I think on an island I think it’s ok to preserve the businesses that employ staff before preserving the one man seller. A middle road to the coffee situation would probably be Double Shot at Oneroa. Good coffee, cheapish rent, good location. In your argument, you would be ok with McDonald’s opening on Waiheke because any business can come here. They could work a small outlet on waiheke for decades at a loss and still survive. would you be ok with that and it’s effects? I don’t think there should be ‘influence’ at play – that’s not good. But a few basic guidelines would be ok. The coffee cart already can’t work in oneroa – I don’t know why but he can’t – ask some of the business owners why.

  11. alanknight says

    Still totally missing the point. You can’t ‘Preserve’ businesses. You can only do that with things like trees, historic buildings and common decency. All you can do with businesses is support them to the best of your ability and hope they hang in there.

    I’d HATE a McDonalds opening here. But, given that a franchise for one of those revolting places requires a huge population catchment we are not that likely to get one anyway so that’s a straw man argument.

    Basically, it is becoming more and more difficult for small businesses to operate due to the pressure put on by those who will find themselves inconvenienced by fresh blood in the marketplace.

    Now Dragon Fired Pizza is an interesting case in point. Hugely popular and successful. But, all it would take is some prissy idiot deciding that they have a greater need of the business and he’s gone. Would you be ok with THAT?

  12. Mighty Mouse says

    If you are talking about the community board make-up then I will bow out here. My view, which I have held for a few years now, has proved true at every election since I’ve held the view. The left leaning candidates stir and jump and run and yell but the day after the election, they are a minority on the board. Then for 3 years, the leftists jump, fight and argue until the process repeats itself again at the next election. Being loud doesn’t achieve much. I honestly wish it wasn’t that way so maybe this year the left will crack it.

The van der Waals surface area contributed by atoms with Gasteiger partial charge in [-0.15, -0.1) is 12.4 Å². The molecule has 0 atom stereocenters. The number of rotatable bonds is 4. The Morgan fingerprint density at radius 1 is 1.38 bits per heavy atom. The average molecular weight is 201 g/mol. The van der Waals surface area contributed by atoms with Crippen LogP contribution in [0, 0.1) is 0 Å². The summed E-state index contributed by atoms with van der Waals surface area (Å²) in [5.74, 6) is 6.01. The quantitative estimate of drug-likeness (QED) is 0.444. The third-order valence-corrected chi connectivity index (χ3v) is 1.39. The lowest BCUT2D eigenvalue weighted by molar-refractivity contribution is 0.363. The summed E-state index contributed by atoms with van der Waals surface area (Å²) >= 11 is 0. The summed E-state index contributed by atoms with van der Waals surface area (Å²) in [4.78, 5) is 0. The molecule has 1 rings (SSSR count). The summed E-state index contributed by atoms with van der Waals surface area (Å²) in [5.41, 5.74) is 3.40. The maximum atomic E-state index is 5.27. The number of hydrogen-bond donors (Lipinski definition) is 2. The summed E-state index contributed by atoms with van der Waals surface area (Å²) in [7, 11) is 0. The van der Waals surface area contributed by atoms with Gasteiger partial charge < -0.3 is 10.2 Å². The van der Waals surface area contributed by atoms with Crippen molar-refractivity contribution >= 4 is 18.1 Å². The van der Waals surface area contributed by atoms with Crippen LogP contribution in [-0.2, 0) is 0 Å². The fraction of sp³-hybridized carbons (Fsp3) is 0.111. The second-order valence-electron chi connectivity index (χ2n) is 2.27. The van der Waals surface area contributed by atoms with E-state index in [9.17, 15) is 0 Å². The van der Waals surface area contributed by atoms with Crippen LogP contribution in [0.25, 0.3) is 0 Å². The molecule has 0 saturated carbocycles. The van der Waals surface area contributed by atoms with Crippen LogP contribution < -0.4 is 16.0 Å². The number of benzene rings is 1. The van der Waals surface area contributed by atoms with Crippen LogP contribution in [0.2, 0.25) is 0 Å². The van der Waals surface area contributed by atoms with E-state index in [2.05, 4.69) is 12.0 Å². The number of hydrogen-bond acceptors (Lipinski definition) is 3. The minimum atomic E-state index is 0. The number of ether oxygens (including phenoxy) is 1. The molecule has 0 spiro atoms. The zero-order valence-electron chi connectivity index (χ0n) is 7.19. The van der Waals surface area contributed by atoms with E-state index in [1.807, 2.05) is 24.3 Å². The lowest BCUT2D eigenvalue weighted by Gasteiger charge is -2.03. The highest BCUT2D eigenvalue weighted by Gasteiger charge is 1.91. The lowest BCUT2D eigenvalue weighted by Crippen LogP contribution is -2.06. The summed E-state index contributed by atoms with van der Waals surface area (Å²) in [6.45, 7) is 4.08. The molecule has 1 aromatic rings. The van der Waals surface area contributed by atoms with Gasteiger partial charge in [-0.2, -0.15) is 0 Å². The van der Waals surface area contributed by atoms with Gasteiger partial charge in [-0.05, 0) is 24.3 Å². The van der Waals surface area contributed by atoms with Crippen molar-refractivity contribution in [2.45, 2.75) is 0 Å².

I agree that the pizza seller is on tenuous ground but if you occupy free public space, boat dwellers included, coffee cart included, pizza seller, buskers and others, then you will always live with uncertainty and always at risk of being pushed around by prissy idiots. I guess if the coffee cart was a mobile sex toy shop then I would be glad for the involvement of the prissy idiots to get rid of it. Or, is any business ok even one on the school route like that?

    But, the safest activity on public land is probably what that dancing gardener John advocates.

  13. Mighty Mouse says

    I really like your writing Alan by the way. I don’t participate much but enjoy reading things you write. cheers and good bye for now. And yes, the coffee cart is damn good coffee.

  14. Freemark says

    It would appear that the questions have been well answered by now. The lack of response to that by the murky allegation makers is enlightening, to say the least.



Managed by Andrew Watkins
%d bloggers like this: